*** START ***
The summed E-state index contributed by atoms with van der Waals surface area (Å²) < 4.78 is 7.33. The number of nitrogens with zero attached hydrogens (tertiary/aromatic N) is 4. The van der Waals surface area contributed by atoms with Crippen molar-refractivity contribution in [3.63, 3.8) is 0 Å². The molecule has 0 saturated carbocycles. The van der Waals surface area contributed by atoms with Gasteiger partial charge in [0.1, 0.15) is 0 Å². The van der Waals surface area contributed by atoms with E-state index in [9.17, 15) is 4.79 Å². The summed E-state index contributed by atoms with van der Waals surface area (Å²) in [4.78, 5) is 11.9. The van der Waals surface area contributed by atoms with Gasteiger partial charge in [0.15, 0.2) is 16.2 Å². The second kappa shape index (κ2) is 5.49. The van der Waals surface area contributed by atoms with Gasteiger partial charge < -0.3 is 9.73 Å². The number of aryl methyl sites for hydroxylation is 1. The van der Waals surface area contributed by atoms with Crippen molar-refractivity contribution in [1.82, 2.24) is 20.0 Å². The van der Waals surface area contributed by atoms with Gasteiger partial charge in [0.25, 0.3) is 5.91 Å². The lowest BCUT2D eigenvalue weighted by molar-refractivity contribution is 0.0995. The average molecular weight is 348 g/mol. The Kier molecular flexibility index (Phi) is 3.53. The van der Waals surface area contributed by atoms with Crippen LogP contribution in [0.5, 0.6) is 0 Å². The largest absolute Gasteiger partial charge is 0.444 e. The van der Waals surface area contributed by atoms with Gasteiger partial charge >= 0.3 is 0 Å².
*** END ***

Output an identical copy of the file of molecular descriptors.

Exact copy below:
The summed E-state index contributed by atoms with van der Waals surface area (Å²) < 4.78 is 7.33. The number of nitrogens with zero attached hydrogens (tertiary/aromatic N) is 4. The van der Waals surface area contributed by atoms with Crippen molar-refractivity contribution in [3.63, 3.8) is 0 Å². The molecule has 0 saturated carbocycles. The van der Waals surface area contributed by atoms with Gasteiger partial charge in [0.1, 0.15) is 0 Å². The van der Waals surface area contributed by atoms with E-state index in [9.17, 15) is 4.79 Å². The summed E-state index contributed by atoms with van der Waals surface area (Å²) in [4.78, 5) is 11.9. The van der Waals surface area contributed by atoms with Gasteiger partial charge in [0.15, 0.2) is 16.2 Å². The second kappa shape index (κ2) is 5.49. The van der Waals surface area contributed by atoms with Gasteiger partial charge < -0.3 is 9.73 Å². The number of aryl methyl sites for hydroxylation is 1. The van der Waals surface area contributed by atoms with Crippen molar-refractivity contribution in [1.82, 2.24) is 20.0 Å². The van der Waals surface area contributed by atoms with Gasteiger partial charge in [0.25, 0.3) is 5.91 Å². The lowest BCUT2D eigenvalue weighted by molar-refractivity contribution is 0.0995. The average molecular weight is 348 g/mol. The Kier molecular flexibility index (Phi) is 3.53. The van der Waals surface area contributed by atoms with Crippen LogP contribution in [0.5, 0.6) is 0 Å². The largest absolute Gasteiger partial charge is 0.444 e. The van der Waals surface area contributed by atoms with Gasteiger partial charge >= 0.3 is 0 Å².